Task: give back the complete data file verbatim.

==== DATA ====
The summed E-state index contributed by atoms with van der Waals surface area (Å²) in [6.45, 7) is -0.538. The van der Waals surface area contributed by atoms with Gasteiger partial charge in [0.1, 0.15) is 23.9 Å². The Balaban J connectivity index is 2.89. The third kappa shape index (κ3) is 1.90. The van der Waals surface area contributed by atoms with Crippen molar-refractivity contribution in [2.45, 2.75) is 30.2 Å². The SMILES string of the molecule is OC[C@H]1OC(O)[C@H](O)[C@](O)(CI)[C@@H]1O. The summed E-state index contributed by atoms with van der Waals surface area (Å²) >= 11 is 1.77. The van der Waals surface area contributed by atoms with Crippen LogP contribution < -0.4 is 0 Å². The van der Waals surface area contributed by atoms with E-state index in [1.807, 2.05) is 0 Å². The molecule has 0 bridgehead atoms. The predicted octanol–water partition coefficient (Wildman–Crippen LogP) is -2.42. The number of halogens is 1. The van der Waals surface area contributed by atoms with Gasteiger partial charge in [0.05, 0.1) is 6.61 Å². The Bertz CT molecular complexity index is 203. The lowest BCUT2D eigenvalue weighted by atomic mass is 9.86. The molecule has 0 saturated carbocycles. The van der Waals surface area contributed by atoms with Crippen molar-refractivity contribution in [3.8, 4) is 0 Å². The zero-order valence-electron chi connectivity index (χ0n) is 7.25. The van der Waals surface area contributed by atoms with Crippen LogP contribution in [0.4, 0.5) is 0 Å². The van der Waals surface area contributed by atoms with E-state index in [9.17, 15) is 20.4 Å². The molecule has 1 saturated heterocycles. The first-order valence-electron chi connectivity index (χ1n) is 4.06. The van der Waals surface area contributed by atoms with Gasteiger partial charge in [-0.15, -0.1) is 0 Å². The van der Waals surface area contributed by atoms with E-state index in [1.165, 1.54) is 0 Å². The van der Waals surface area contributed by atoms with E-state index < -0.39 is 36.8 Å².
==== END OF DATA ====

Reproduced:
The summed E-state index contributed by atoms with van der Waals surface area (Å²) in [6.45, 7) is -0.538. The van der Waals surface area contributed by atoms with Gasteiger partial charge in [0.1, 0.15) is 23.9 Å². The Balaban J connectivity index is 2.89. The third kappa shape index (κ3) is 1.90. The van der Waals surface area contributed by atoms with Crippen molar-refractivity contribution in [2.45, 2.75) is 30.2 Å². The SMILES string of the molecule is OC[C@H]1OC(O)[C@H](O)[C@](O)(CI)[C@@H]1O. The summed E-state index contributed by atoms with van der Waals surface area (Å²) >= 11 is 1.77. The van der Waals surface area contributed by atoms with Crippen LogP contribution < -0.4 is 0 Å². The van der Waals surface area contributed by atoms with E-state index in [1.807, 2.05) is 0 Å². The molecule has 0 bridgehead atoms. The predicted octanol–water partition coefficient (Wildman–Crippen LogP) is -2.42. The number of halogens is 1. The van der Waals surface area contributed by atoms with Gasteiger partial charge in [0.05, 0.1) is 6.61 Å². The Bertz CT molecular complexity index is 203. The lowest BCUT2D eigenvalue weighted by atomic mass is 9.86. The molecule has 0 saturated carbocycles. The van der Waals surface area contributed by atoms with Crippen molar-refractivity contribution in [3.8, 4) is 0 Å². The zero-order valence-electron chi connectivity index (χ0n) is 7.25. The van der Waals surface area contributed by atoms with Crippen LogP contribution in [0.4, 0.5) is 0 Å². The van der Waals surface area contributed by atoms with E-state index in [9.17, 15) is 20.4 Å². The molecule has 1 saturated heterocycles. The first-order valence-electron chi connectivity index (χ1n) is 4.06. The van der Waals surface area contributed by atoms with Gasteiger partial charge in [-0.15, -0.1) is 0 Å². The van der Waals surface area contributed by atoms with E-state index in [1.165, 1.54) is 0 Å². The van der Waals surface area contributed by atoms with E-state index < -0.39 is 36.8 Å².